Police force mergers back on MPs’ agenda

Police HR professionals face a daunting few months as controversial plans to merge forces in England and Wales are set to resurface, a chief constable told MPs yesterday.

The head of the Association of Chief Police Officers, Sir Norman Bettison, said yesterday that police mergers were “inevitable” to cope with 21st century policing demands.

Speaking to the Commons Home Affairs Committee about policing in the 21st century, he said: “Mergers are inevitable. Police forces are like a patchwork quilt, there are 43 offices, and all forces are required to cope with the things that 21st century life throws at us. I predict that these are the events that will bring us back to the agenda [of merging forces].”

The changes could result in “the biggest reform of policing that the country has seen for 30 years”, according to Jan Berry, chairman of the Police Federation, which represents rank-and-file officers.

Initial plans to merge 43 police forces into as few as 12 were announced in 2005 by the then home secretary Charles Clarke, after a report by Her Majesty’s Inspectorate of Constabulary (HMIC) said forces with fewer than 4,000 officers were not equipped to fight sophisticated modern crime.

However, less than a third of forces backed the plans, largely because they would ultimately mean cuts to back-office jobs, including HR.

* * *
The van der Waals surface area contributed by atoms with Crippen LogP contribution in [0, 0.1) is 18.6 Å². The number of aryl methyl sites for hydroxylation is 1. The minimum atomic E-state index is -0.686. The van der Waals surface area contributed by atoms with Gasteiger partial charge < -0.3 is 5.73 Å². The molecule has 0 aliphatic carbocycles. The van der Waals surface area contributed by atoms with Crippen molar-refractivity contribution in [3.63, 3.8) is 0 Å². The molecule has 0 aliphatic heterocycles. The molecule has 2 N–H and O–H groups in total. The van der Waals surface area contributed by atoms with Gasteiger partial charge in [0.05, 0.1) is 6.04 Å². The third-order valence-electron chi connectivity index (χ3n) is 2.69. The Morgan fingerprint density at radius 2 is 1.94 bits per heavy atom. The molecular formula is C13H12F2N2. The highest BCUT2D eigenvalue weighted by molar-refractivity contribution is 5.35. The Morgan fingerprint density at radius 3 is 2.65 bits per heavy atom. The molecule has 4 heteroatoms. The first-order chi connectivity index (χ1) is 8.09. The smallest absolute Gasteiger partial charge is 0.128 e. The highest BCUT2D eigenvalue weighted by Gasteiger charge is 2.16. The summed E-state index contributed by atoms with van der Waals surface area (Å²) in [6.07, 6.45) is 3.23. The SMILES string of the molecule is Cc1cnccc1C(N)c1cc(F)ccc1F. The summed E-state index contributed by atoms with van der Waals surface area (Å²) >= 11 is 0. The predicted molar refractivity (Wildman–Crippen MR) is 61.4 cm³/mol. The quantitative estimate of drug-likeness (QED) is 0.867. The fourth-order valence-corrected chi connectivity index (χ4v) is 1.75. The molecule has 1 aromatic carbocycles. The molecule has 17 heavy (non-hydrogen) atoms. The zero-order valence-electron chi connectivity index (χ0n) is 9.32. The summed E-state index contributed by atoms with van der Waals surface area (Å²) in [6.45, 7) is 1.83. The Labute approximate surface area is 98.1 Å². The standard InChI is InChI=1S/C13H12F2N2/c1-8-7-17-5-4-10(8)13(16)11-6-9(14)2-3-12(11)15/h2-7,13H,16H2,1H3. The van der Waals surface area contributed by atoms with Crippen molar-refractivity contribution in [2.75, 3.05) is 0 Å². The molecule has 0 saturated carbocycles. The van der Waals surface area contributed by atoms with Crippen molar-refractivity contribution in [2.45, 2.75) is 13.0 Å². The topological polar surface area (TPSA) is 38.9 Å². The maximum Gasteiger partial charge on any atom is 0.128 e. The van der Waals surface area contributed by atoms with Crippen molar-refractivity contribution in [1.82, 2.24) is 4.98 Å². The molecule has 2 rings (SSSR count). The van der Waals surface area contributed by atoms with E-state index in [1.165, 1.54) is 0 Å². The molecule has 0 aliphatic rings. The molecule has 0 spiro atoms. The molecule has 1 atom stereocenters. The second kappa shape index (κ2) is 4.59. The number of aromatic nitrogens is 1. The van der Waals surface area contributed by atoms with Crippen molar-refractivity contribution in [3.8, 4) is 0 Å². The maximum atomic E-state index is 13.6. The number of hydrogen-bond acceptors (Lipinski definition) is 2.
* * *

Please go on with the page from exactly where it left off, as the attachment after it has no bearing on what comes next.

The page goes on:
Vince Hislop, director of HR at Bedfordshire Police said at the time: “There will be some casualties along the way, especially in support services.”

However, Peter Neyroud, chief constable and head of the National Policing Improvement Agency, said at yesterday’s committee meeting there were some policing tasks that should be seen as one national agenda rather than 43 separate programmes. “We have got to start thinking about whether some functions can be seen as one rather than 43,” he said.

But Bettison recognised that there was a strong feeling across many forces that merging would ultimately see fewer resources available for each force.

“There are some barriers [to merging]. If it was starting from scratch it may be possible. But starting from where they are it means finding new money to make the transition.”

He added: “Small forces feel that all the resources they had will be put into the urban centres, but the urban centres feel their resources will get dissipated. There is a strong feeling this could happen.”

Comments are closed.